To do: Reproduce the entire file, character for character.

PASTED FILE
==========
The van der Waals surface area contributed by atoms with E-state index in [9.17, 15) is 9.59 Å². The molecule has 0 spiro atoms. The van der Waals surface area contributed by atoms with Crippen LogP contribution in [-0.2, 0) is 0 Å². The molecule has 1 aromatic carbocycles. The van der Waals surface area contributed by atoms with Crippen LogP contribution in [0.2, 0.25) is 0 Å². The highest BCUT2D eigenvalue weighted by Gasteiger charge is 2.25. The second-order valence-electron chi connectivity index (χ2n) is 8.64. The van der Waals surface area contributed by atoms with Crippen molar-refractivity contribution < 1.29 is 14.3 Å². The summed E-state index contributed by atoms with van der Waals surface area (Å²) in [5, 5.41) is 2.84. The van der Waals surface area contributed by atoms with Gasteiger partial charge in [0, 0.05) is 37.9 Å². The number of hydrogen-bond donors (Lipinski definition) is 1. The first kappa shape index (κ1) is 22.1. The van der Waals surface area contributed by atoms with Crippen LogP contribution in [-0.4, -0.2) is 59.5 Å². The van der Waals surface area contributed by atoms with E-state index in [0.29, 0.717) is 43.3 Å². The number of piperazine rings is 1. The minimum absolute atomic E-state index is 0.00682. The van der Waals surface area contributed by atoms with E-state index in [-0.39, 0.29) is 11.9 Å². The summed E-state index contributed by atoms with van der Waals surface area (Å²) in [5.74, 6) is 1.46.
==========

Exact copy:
The van der Waals surface area contributed by atoms with E-state index in [9.17, 15) is 9.59 Å². The molecule has 0 spiro atoms. The van der Waals surface area contributed by atoms with Crippen LogP contribution in [-0.2, 0) is 0 Å². The molecule has 1 aromatic carbocycles. The van der Waals surface area contributed by atoms with Crippen LogP contribution in [0.2, 0.25) is 0 Å². The highest BCUT2D eigenvalue weighted by Gasteiger charge is 2.25. The second-order valence-electron chi connectivity index (χ2n) is 8.64. The van der Waals surface area contributed by atoms with Crippen molar-refractivity contribution < 1.29 is 14.3 Å². The summed E-state index contributed by atoms with van der Waals surface area (Å²) in [5, 5.41) is 2.84. The van der Waals surface area contributed by atoms with Gasteiger partial charge in [0, 0.05) is 37.9 Å². The number of hydrogen-bond donors (Lipinski definition) is 1. The first kappa shape index (κ1) is 22.1. The van der Waals surface area contributed by atoms with Crippen LogP contribution in [-0.4, -0.2) is 59.5 Å². The van der Waals surface area contributed by atoms with E-state index in [0.29, 0.717) is 43.3 Å². The number of piperazine rings is 1. The minimum absolute atomic E-state index is 0.00682. The van der Waals surface area contributed by atoms with E-state index in [-0.39, 0.29) is 11.9 Å². The summed E-state index contributed by atoms with van der Waals surface area (Å²) in [5.74, 6) is 1.46.